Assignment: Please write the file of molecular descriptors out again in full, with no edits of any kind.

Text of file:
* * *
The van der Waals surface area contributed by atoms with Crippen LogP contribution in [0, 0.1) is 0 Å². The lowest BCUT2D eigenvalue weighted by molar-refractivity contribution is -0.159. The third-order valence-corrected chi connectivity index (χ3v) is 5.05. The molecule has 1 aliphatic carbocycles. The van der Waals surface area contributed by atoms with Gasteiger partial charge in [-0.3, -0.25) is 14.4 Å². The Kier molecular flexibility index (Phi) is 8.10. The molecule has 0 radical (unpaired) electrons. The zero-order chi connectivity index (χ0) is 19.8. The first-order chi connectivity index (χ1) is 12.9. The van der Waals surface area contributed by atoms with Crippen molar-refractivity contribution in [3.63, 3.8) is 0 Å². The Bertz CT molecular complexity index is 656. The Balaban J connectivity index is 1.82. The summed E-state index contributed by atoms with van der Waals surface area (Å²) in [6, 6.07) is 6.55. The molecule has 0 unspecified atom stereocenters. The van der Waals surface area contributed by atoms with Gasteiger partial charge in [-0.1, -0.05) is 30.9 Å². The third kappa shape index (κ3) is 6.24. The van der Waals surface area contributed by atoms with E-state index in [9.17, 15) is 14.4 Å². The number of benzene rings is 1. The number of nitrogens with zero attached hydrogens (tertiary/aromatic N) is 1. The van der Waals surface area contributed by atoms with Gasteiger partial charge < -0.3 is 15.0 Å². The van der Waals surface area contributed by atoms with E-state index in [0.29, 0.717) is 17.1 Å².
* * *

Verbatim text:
The van der Waals surface area contributed by atoms with Crippen LogP contribution in [0, 0.1) is 0 Å². The lowest BCUT2D eigenvalue weighted by molar-refractivity contribution is -0.159. The third-order valence-corrected chi connectivity index (χ3v) is 5.05. The molecule has 1 aliphatic carbocycles. The van der Waals surface area contributed by atoms with Gasteiger partial charge in [-0.3, -0.25) is 14.4 Å². The Kier molecular flexibility index (Phi) is 8.10. The molecule has 0 radical (unpaired) electrons. The zero-order chi connectivity index (χ0) is 19.8. The first-order chi connectivity index (χ1) is 12.9. The van der Waals surface area contributed by atoms with Crippen molar-refractivity contribution in [3.63, 3.8) is 0 Å². The Bertz CT molecular complexity index is 656. The Balaban J connectivity index is 1.82. The summed E-state index contributed by atoms with van der Waals surface area (Å²) in [6, 6.07) is 6.55. The molecule has 0 unspecified atom stereocenters. The van der Waals surface area contributed by atoms with Gasteiger partial charge in [-0.1, -0.05) is 30.9 Å². The third kappa shape index (κ3) is 6.24. The van der Waals surface area contributed by atoms with E-state index in [9.17, 15) is 14.4 Å². The number of benzene rings is 1. The number of nitrogens with zero attached hydrogens (tertiary/aromatic N) is 1. The van der Waals surface area contributed by atoms with Gasteiger partial charge < -0.3 is 15.0 Å². The van der Waals surface area contributed by atoms with E-state index in [0.29, 0.717) is 17.1 Å².